Summary: 1) The Preeminence of God’s Wisdom 2) The Permanence of God’s Wisdom 3) The Power of God’s Wisdom 4) The Paradox of God’s Wisdom & 5) The Purpose of God’s Wisdom
Stephen Hawking, the world’s most famous scientist, was welcomed last Sunday to a new research position in Waterloo by the Perimeter Institute for Theoretical Physics. "You could say he is drawing a picture of god," said Ontario Premier Dalton McGuinty in his introduction of Prof. Hawking. He compared him to Newton and Galileo as people who radically moved our understanding of the universe, and to Thomas More as "a man for all seasons." Another individual described Prof. Hawking as an "entrepreneur" in the tradition of Einstein, whose research unleashed a flood of "value creation." "We are at the point where new ideas are needed if we are to secure our future," he said. (Joseph Brean, National Post • Monday, Jun. 21, 2010)
Without exception, Human wisdom elevates the self and lowers God. It always, no matter how seemingly sincere and objective and scholarly, caters to human self–will, pride, fleshly inclinations, and independence. Those are the basic characteristics of the unredeemed, and they always direct and determine the unredeemed’s thinking, desires, and conclusions. The reason people love complex, elaborate philosophies and religions is because these appeal to human ego. They offer the challenge of understanding and doing something complex and difficult. For the same reason some people scoff at the gospel. It calls on them to do nothing—it allows them to do nothing—but accept in simple faith what God has done. The cross crushes human sin and crushes human pride. It also offers deliverance from sin and deliverance from pride.
Many of the Corinthian converts carried their spirit of philosophical factionalism into the church. Some of them still held onto beliefs of their former pagan philosophy. They were divided regarding philosophical viewpoints. They could not get over their love for human wisdom. Although they had trusted in Christ and recognized their redemption by grace through the cross, but they wanted to add human wisdom to what He had done for them.
Becoming a Christian does not give us all the answers to everything—certainly not in the areas of science, electronics, math, or any other field of strictly human learning. Many nonbelievers are more educated, brilliant, talented, and experienced than many believers. If we want our car fixed we go to the best mechanic we can find, even if he is not a Christian. If we need an operation we go to the best surgeon. If we want to get an education we try to go the school that has the best faculty in the field in which we want to study. As long as they are used properly and wisely, medicine and technology and science and all such fields of human learning and achievement can be of great value. Christians should thank God for them.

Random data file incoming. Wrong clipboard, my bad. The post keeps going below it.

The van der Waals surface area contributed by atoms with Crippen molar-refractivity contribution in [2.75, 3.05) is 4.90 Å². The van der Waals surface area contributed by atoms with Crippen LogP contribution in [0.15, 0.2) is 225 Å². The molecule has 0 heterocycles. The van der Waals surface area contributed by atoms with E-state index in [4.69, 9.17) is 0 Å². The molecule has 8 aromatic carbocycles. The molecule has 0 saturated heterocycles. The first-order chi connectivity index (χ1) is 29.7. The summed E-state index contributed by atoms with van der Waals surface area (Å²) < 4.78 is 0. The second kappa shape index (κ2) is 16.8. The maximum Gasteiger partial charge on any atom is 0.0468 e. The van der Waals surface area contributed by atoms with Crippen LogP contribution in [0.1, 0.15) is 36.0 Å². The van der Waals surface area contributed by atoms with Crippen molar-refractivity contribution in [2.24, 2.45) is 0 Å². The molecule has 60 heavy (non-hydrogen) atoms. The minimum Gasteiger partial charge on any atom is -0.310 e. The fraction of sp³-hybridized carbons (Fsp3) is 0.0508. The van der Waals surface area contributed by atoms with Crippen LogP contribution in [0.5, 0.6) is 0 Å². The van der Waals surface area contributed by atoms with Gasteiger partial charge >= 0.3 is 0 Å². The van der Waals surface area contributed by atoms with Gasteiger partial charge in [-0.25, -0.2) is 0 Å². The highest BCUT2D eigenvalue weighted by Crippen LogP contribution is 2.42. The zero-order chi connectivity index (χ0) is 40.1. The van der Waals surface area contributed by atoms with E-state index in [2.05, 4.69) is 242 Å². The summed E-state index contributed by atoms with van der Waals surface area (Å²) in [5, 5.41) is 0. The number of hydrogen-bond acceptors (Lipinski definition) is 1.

But if we want answers to what life is about—answers about where we came from, where we are going, and why we are here, about what is right and what is wrong—then human learning cannot help us. If we want to know the ultimate meaning and purpose of human life, and the source of happiness, joy, fulfillment, and peace, we have to look beyond what even the best human minds can discover. Human attempts to find such answers apart from God’s revelation, are doomed to fail.
We do not have the resources even to find the answers about ourselves, much less about God. In regard to the most important truths—those about human nature, sin, God, morality and ethics, the spirit world, the transformation and future of human life—philosophy is bankrupt.
In 1 Corinthians 1:18-2:5 we see: 1) The Preeminence of God’s Wisdom (1 Corinthians 1:18) 2) The Permanence of God’s Wisdom (1 Corinthians 1:19–20) 3) The Power of God’s Wisdom (1 Corinthians 1:21-25) 4) The Paradox of God’s Wisdom (1 Corinthians 1:26-28) and finally: 5) The Purpose of God’s Wisdom (1 Corinthians 1:29-31).
1) The Preeminence of God’s Wisdom (1 Corinthians 1:18)
1 Corinthians 1:18 For the word of the cross is folly to those who are perishing, but to us who are being saved it is the power of God. (ESV)
Since the cross represents painful death and profound humiliation, it calls into question the conventional wisdom about power and the divine. The ancients took for granted that deities possessed power, and the degree of their power determined their ranking in the pyramid of gods. In the cross, that pyramid is turned upside down. The most powerful God appears to be the most powerless. The cross (confuses) of all secular and religious attempts based on human wisdom to make sense of God and the world. Victory is won by giving up life, not taking it. Selfish domination of others is discredited. (The Shame of a Death on the cross, the penalty reserved for the lowest criminal), is removed through divine identification with the shamed in a shameful death. God offers a new paradigm that makes the experience of shame the highest path to glory and honor. What makes the story of the cross even more offensive to humans is that it is not simply the foundation of human redemption but is also to become the way of life for believers. They, too, will endure the wounds from slander, mockery, and affliction as they live for others (4:8–10; 2 Cor. 4:7–12; 6:4–10; 11:24–29) (Garland, D. E. (2003). 1 Corinthians. Baker exegetical commentary on the New Testament (63). Grand Rapids, Mich.: Baker Academic.)